Hope, Even in Fear:

Man of La Mancha
Thalian Hall, main stage
310 Chestnut St.
8/31-9/4, 9/9-11; 8 p.m.
Sun. matinees, 3 p.m. •$23-$25

Opera House Theatre Company’s “Man of La Mancha” features Robin Dale Robertson as Don Quixote and Tony Rivenbark as Sancho. Courtesy photo.

It’s a story that has been told and retold in many ways—a true classic, where our heroes are optimistic and imaginative, even if pitted against cynicism. Don Quixote has been conceived in literature, movies and even TV shows, including on PBS’s “Wishbone” (”two paws way up!”). A more traditional take on the tale of the failed author, soldier, actor and tax collector Miguel de Cervantes (a.k.a Alonso Quijana, a.k.a Don Quixote) takes place live on the Thalian Hall main stage this week.

Originally to be directed and choreographed by Ron Chisholm, Chisholm had to bow out of Opera House Theatre Company’s show due to scheduling conflicts. Founder and artistic director Lou Criscoulo picked up the pieces, all of which represent a pivotal role in his career. His knowledge of “Man of La Mancha” runs deep, so much so he knows every word and note.

“Woe be unto the actor that tries to fudge a line,” Robin Robertson, who plays Quixote, quips.

Criscuolo performed the original Broadway production for over seven years. Starting as a Muleteer, he worked his way up through the cast, save the parts of Aldonza, Antonia, the Housekeeper and Dr. Carrasco. To say the play is in good hands is an understatement. In fact, it is the fourth time Criscuolo has directed the show in Wilmington. Sadly, it will be the last, according to company manager Alice Sherwood.

“The show is very difficult, very demanding, both physically and emotionally,” Sherwood tells. “Lou stages [“Man of La Mancha”] the way it was originally done: on a raked stage. The prisoners play the characters in Cervantes’ story, and the action all takes place in the dungeon.”

Set in a prison of the Spanish Inquisition, Cervantes and his manservant are arrested for trying to foreclose on a church and wait for questioning by the Inquisition. To save his manuscript from the fire, Cervantes tells the prisoners the story he has written.

“This show is all about hope in the face of tremendous odds,” Sherwood continues. “It is very fitting that closing day of this production is the 10th anniversary of 9/11. The theme of this show—good will always triumph over evil—could not be more appropriate.”

encore spoke with lead actors Heather Setzler (Aldonza) and Robertson about the show.

encore: How long have you worked in theatre? 
Heather Setzler: Since May of 2004, all in Wilmington.

Robin Robertson: I began acting at the age of 12 and obtained a BFA in acting/directing from UNCG in 1981. My formative and young adult years were spent in my hometown of Burlington, NC, giving me the opportunity to develop theatre skills with the Gallery Players community theatre.

[I encountered] a chance meeting with Lou one evening downtown, and subsequently auditioned for OHTC’s “My Fair Lady,” which began my relationship with Lou and company and has continued today. The very first show I attended at Thalian was an OHTC production. I quickly noted their consistently high standards, with regard to production values. Although, I’ve worked with nearly all the companies in town [since], the vast majority has been with OHTC.

e: How has it been working on “La Mancha”?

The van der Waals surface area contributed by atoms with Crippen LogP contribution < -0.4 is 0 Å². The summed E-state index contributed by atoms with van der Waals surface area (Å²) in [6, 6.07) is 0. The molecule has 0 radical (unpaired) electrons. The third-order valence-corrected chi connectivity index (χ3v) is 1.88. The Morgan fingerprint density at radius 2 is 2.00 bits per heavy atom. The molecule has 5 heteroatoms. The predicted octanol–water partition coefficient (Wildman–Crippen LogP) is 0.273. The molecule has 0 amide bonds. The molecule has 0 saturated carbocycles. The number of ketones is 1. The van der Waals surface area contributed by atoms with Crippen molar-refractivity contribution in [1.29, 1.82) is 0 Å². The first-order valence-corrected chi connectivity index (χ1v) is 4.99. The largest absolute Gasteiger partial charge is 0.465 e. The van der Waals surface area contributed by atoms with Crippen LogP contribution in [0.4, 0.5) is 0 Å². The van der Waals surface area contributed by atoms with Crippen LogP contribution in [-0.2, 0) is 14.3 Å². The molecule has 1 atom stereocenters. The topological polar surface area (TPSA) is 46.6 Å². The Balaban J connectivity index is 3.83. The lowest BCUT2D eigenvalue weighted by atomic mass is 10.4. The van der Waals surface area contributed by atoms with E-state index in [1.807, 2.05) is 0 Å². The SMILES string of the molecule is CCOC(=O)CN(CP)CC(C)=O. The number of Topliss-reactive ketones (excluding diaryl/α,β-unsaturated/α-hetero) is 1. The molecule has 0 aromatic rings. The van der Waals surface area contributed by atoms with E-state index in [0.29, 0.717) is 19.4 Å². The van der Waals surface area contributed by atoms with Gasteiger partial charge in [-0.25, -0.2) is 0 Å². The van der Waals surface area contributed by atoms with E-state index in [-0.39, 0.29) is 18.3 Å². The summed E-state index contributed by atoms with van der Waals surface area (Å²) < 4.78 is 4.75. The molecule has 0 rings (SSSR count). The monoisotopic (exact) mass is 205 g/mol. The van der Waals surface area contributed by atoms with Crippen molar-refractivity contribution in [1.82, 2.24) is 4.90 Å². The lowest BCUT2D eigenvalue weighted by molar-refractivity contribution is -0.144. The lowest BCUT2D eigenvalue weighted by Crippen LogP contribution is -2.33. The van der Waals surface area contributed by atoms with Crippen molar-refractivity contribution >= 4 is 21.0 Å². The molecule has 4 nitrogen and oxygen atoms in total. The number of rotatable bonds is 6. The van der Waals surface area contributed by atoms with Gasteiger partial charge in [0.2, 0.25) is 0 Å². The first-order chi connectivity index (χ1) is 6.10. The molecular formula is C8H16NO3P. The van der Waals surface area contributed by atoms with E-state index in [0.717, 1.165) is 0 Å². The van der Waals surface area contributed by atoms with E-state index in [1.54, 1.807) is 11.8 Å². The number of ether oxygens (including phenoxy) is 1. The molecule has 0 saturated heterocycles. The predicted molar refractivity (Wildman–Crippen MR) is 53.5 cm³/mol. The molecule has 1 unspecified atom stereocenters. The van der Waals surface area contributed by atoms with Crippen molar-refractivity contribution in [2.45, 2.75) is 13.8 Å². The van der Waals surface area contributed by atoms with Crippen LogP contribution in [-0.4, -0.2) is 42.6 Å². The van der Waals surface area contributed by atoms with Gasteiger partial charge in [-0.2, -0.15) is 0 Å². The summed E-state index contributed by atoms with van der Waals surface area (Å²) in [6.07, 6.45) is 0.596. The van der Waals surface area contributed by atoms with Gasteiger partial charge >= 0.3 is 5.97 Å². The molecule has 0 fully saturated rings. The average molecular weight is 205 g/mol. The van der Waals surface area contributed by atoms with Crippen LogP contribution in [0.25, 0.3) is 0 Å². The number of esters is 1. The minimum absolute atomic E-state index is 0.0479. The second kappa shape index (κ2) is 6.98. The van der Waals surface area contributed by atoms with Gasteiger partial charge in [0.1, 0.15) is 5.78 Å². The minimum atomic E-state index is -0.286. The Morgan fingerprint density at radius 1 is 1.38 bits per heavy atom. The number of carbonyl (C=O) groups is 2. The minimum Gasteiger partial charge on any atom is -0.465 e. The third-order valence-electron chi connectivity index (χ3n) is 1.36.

RR: It seems that one of the ‘types’ of characters I am considered as a go-to actor for is the proverbial bad guy. I’ve played Pontious Pilate, Judas, Capt. Hook, Dracula, Sweeney Todd, and various thugs and heavies in plays over the years. Playing such roles is fun, but it’s nice to be playing a classic yet unlikely hero for a change.
Being directed by a man who is so richly associated with the show’s Broadway history means a lot. The cast is made up of what is otherwise known as Wilmington “theatre veterans” and the next wave of considerably younger, talented actors. It is fitting tribute to the show, OHTC and Lou.

HS: Lou knows this show, so he has a very specific vision. He’s very hands-on and pushes us to really understand the characters. Working on this production has been physically challenging. Aldonza has a couple of intense scenes, one even includes some acrobatics. Let’s just say I have a lot of bruises and sore muscles!

e: Can you relate to your characters?
HS: At face value Aldonza is not necessarily relatable. She’s a wench, a whore. In one of her songs, she talks about how she was “spawned in a ditch by a mother who left her there.” That’s how she started her life: no parents, no guidance, knowing she was scum. Most of us are fortunate enough that we can’t relate to that, but looking closer at Aldonza as a person, there are definitely things to relate to. Throughout the course of the show, Don Quixote swears she has true beauty and worth. After a lot of hesitation and disbelief, she starts to feel a bit of hope, but then a group of men cut her back down to size. I think a lot of people have been in situations like that. What I like about Aldonza is eventually she changes the way she sees herself.

RR: I tend to be more jaded and somewhat sarcastic (a quality I have developed into a fine art over the years). The only resemblance I might have to Cervantes is that of being an actor and a playwright. However, as I grow older, and see the world and my life in it being mellowed and tempered—and perhaps “Man of La Mancha” is providing some impetus for that—I wouldn’t be disappointed in becoming more like Don Quixote. There’s something very noble in having faith and hope, and seeing the very best in people. That’s something I could always possess more of. I would imagine, a lot of people might agree they could, too.

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